I've seen things you people wouldn't believe. Attack ships on fire off the shoulder of Orion. I watched c-beams glitter in the dark near the Tannhäuser Gate.

                  by Ender on Fri Nov 08, 2013 at 12:41:15 AM PST

                  [ Parent ]

                  •  You just changed your question (2+ / 0-)
                    Recommended by:
                    Ender, Joieau

                    fortunately it is a more patently absurd question.  The answer is NO, the effects are not always worse. It depends on the details of where the isotope is when it decays, which is a matter of chemistry and biology, the forbidden branches of science in your threads apparently.

                    •  Well, That was the question that I meant to ask (1+ / 0-)
                      Recommended by:
                      Sandino

                      If you know a better way of phrasing it that non-scientists can understand, please let me know.

                      I don't know why we are arguing when we seem to agree on most things.

                      You seem to understand the science.

                      My only point is that the amount of radioactive contamination contributed by Fukushima is dwarfed by the other sources.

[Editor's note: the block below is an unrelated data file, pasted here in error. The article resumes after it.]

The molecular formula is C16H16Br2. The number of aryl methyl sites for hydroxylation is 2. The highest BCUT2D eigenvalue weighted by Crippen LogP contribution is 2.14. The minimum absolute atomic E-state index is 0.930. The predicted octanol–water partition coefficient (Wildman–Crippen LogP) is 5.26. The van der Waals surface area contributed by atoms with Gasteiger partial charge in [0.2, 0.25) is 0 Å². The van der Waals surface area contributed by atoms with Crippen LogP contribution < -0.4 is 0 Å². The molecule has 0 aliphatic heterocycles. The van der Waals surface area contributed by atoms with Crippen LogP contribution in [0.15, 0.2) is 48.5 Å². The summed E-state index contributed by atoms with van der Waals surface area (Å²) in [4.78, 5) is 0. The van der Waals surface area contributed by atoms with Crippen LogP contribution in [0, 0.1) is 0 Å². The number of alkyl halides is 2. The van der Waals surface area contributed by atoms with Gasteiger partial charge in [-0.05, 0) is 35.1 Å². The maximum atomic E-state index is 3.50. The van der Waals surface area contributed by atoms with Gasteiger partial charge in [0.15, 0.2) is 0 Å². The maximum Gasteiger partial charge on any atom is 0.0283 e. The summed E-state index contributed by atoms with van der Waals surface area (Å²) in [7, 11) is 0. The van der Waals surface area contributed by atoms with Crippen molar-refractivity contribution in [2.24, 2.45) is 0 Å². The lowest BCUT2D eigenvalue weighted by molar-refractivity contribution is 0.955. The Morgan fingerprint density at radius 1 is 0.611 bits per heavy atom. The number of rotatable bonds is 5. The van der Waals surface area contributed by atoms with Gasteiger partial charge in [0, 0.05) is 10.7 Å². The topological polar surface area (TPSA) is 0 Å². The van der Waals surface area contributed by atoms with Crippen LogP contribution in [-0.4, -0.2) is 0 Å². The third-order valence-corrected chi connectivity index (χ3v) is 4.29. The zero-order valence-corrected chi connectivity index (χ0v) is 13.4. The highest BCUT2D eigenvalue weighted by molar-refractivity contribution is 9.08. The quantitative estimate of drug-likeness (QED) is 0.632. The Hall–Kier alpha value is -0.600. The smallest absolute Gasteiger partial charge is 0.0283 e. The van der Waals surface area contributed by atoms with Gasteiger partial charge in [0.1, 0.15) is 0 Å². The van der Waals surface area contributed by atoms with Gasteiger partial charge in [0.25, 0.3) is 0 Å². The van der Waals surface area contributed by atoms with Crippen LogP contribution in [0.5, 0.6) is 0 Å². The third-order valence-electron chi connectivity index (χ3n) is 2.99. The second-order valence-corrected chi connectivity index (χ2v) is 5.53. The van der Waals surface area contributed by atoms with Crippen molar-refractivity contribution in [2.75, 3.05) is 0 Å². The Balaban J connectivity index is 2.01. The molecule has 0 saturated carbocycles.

If you think that this is wrong, please say so.

                      I've seen things you people wouldn't believe. Attack ships on fire off the shoulder of Orion. I watched c-beams glitter in the dark near the Tannhäuser Gate.

                      by Ender on Fri Nov 08, 2013 at 12:57:03 AM PST

                      [ Parent ]

                      •  Here's my question (2+ / 0-)
                        Recommended by:
                        Ender, Joieau

                        Are your chances of winning the lottery identical if you have 2 tickets instead of one?  11 instead of 10?

                        Arguing that the effects are small in comparison to a background is fundamentally problematic, since the effect is cumulative. The fact that the diarist has published at least 2 press-release like diaries using outdated science to make false/unsupported claims about the current state of pacific ecosystems is also suspect, given the decades of professional disinformation aimed at downplaying the risks of radioactive contamination.

                        •  The difference between 1 in 10 million and 2 (2+ / 0-)
                          Recommended by:
                          Sandino, Oh Mary Oh

                          in ten million is too small to measure, so yes, it is pretty much the same chances in a lottery.